Legislating for Economic Sclerosis: Are Lawyers a Baleful Influence on Growth Rates?

19 Pages Posted: 29 Mar 2004

See all articles by Samuel Cameron

Samuel Cameron

University of Bradford

Andy Thorpe

University of Portsmouth - Faculty of Business - Department of Economics

Abstract

William Easterly, an ex-World Bank economist and widely respected growth theorist, in recently noting that skilled individuals may elect to pursue occupations that redistribute income rather than enhance growth, referred to 'the somewhat whimsical piece of evidence . . . that economies with lots of lawyers grow more slowly than economies with lots of engineers'. The remark alluded to an assertion by the Bush-Quayle camp during the 1992 Presidential campaign that too many lawyers were prejudicial to US economic growth, and sparked a heated debate that was played out in the Wall Street Journal and a number of academic journals at the time. A decade later, Easterly's rejoinder has prompted us to examine the view that occupational capture (the capture of talent by particular occupations) can contribute to economic stagnation, by revisiting the notion of lawyers as negative externalities to the growth process.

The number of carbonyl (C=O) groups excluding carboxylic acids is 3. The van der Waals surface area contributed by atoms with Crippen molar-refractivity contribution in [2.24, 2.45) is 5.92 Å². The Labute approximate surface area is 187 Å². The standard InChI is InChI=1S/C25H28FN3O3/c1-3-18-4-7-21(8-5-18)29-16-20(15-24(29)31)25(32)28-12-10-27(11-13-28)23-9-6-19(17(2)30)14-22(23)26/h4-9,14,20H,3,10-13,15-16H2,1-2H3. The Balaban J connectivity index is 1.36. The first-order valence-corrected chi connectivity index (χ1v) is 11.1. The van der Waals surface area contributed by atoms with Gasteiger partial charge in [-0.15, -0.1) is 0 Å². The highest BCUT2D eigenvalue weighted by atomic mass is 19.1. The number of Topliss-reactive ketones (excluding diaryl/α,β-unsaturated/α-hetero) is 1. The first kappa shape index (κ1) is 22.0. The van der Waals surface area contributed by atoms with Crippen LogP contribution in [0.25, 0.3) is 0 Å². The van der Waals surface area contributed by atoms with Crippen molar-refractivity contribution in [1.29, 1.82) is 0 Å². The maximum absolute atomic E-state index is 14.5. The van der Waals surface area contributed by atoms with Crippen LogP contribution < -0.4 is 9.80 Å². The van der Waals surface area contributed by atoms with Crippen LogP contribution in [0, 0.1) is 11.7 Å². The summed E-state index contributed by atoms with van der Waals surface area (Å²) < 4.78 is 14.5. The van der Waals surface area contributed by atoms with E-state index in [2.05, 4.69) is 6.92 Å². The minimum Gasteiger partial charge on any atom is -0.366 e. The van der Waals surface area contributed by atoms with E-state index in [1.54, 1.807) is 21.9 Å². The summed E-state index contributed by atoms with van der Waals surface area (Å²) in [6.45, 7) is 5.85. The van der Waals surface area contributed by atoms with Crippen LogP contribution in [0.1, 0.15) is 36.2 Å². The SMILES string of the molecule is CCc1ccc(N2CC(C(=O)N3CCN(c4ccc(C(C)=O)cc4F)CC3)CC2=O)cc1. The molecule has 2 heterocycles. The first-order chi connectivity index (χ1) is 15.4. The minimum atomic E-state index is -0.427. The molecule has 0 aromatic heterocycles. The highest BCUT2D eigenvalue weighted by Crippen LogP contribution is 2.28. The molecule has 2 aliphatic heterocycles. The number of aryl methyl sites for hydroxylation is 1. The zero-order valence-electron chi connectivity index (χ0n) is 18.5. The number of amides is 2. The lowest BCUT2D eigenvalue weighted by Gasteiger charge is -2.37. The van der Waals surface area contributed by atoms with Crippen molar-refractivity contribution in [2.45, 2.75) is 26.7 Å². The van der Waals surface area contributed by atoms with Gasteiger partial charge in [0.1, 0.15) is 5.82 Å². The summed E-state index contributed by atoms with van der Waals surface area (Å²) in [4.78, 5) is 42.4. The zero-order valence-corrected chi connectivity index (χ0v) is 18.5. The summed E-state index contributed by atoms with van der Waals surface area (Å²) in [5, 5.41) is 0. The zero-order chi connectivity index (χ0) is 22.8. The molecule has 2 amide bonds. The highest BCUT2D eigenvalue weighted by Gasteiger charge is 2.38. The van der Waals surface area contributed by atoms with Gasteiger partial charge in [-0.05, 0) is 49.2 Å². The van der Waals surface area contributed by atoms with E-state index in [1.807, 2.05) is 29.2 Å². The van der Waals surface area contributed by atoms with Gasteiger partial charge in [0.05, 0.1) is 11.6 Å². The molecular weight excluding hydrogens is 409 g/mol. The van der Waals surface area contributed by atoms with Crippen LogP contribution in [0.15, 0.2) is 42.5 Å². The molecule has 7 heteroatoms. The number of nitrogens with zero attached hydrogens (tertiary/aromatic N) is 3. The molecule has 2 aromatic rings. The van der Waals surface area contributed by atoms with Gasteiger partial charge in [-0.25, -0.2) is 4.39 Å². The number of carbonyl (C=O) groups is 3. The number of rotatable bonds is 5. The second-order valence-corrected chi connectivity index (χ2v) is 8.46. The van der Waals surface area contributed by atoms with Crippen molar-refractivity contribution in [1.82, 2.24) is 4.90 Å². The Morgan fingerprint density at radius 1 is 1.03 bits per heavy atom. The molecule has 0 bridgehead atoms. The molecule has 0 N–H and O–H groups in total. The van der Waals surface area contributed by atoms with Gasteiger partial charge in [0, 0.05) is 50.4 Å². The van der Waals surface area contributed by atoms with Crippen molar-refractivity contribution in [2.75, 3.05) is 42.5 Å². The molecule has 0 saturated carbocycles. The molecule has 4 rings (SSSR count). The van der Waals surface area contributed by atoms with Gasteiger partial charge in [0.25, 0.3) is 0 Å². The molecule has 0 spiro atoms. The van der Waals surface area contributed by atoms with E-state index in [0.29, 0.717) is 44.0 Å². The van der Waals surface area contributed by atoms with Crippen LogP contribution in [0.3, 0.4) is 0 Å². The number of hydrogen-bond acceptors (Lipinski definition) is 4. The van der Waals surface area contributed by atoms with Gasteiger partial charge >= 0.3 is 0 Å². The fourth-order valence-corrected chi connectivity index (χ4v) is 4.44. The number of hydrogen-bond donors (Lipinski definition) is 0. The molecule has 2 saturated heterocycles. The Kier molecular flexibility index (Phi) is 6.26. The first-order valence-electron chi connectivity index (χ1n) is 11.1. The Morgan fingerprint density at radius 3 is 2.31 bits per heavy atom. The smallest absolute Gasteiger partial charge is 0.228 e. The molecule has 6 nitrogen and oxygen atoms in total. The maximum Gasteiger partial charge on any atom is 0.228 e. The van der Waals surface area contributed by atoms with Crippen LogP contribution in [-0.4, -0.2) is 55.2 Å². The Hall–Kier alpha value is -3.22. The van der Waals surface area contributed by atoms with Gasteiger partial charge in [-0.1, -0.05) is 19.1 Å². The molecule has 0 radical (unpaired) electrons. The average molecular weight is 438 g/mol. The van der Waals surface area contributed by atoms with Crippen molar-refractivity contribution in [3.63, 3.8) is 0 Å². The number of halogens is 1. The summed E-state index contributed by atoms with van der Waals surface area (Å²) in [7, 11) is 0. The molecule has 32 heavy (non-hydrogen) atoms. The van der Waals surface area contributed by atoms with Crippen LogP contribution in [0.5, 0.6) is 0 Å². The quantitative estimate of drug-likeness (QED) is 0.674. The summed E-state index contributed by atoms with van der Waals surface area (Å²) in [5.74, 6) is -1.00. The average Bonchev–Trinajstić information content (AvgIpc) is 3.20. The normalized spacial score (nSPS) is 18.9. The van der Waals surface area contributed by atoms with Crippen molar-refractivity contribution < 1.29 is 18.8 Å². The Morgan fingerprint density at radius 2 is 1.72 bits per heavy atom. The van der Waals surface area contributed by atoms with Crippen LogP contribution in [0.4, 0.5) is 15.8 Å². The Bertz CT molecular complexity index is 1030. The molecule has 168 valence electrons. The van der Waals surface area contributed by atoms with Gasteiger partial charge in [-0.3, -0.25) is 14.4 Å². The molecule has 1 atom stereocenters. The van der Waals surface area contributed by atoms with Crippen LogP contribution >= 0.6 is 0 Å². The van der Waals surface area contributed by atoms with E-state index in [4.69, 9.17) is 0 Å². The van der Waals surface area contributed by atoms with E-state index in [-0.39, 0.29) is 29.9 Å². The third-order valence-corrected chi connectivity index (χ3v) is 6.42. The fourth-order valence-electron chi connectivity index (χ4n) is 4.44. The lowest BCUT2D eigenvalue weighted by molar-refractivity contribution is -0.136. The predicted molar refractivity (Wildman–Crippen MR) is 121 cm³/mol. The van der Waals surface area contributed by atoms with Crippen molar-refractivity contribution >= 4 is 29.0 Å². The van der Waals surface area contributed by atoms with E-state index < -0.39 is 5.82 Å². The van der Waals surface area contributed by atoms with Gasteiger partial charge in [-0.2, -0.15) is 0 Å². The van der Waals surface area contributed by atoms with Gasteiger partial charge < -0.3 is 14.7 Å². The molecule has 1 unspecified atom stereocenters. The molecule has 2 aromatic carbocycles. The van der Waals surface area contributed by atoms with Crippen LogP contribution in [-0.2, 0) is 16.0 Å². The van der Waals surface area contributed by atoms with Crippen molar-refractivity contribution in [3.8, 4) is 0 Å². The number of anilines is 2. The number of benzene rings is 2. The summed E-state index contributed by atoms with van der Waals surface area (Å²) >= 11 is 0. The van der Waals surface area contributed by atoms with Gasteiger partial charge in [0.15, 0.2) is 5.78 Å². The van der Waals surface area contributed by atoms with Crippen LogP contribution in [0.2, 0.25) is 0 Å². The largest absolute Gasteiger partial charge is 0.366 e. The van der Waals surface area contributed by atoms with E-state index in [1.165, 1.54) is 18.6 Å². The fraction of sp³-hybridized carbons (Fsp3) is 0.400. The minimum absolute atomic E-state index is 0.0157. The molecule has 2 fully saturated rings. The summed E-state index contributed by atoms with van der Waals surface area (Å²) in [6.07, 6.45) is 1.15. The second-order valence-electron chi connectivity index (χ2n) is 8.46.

Suggested Citation

Cameron, Samuel and Thorpe, Andy, Legislating for Economic Sclerosis: Are Lawyers a Baleful Influence on Growth Rates?. Available at SSRN: https://ssrn.com/abstract=513731

Samuel Cameron (Contact Author)

University of Bradford ( email )

Bradford
Bradford, West Yorkshire BD9 4JL
United Kingdom

Andy Thorpe

University of Portsmouth - Faculty of Business - Department of Economics ( email )

Portsmouth PO4 8JF
United Kingdom

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